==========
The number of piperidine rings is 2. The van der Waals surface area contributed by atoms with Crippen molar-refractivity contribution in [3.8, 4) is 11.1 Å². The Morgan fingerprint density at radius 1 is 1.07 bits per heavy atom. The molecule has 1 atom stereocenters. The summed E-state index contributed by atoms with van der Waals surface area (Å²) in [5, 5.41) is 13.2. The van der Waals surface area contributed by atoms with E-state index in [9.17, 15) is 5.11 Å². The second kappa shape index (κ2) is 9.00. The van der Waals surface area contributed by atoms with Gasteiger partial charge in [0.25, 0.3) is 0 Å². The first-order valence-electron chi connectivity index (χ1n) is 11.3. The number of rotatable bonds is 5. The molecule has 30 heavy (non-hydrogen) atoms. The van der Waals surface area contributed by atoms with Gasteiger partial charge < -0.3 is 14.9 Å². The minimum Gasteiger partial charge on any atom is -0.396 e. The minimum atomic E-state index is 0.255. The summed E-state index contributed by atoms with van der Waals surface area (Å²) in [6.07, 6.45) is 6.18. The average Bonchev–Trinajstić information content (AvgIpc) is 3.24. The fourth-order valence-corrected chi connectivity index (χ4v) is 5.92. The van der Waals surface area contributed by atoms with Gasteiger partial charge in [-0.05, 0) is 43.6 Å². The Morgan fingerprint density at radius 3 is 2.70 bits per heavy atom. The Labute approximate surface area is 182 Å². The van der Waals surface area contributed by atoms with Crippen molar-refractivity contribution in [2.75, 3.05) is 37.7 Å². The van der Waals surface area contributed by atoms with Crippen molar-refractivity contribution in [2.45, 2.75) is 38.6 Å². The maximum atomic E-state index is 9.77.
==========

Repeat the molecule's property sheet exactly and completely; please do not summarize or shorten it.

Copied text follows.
The number of piperidine rings is 2. The van der Waals surface area contributed by atoms with Crippen molar-refractivity contribution in [3.8, 4) is 11.1 Å². The Morgan fingerprint density at radius 1 is 1.07 bits per heavy atom. The molecule has 1 atom stereocenters. The summed E-state index contributed by atoms with van der Waals surface area (Å²) in [5, 5.41) is 13.2. The van der Waals surface area contributed by atoms with E-state index in [9.17, 15) is 5.11 Å². The second kappa shape index (κ2) is 9.00. The van der Waals surface area contributed by atoms with Gasteiger partial charge in [0.25, 0.3) is 0 Å². The first-order valence-electron chi connectivity index (χ1n) is 11.3. The number of rotatable bonds is 5. The molecule has 30 heavy (non-hydrogen) atoms. The van der Waals surface area contributed by atoms with Gasteiger partial charge < -0.3 is 14.9 Å². The minimum Gasteiger partial charge on any atom is -0.396 e. The minimum atomic E-state index is 0.255. The summed E-state index contributed by atoms with van der Waals surface area (Å²) in [6.07, 6.45) is 6.18. The average Bonchev–Trinajstić information content (AvgIpc) is 3.24. The fourth-order valence-corrected chi connectivity index (χ4v) is 5.92. The van der Waals surface area contributed by atoms with Gasteiger partial charge in [-0.05, 0) is 43.6 Å². The Morgan fingerprint density at radius 3 is 2.70 bits per heavy atom. The Labute approximate surface area is 182 Å². The van der Waals surface area contributed by atoms with Crippen molar-refractivity contribution in [2.75, 3.05) is 37.7 Å². The van der Waals surface area contributed by atoms with Crippen molar-refractivity contribution in [2.45, 2.75) is 38.6 Å². The maximum atomic E-state index is 9.77.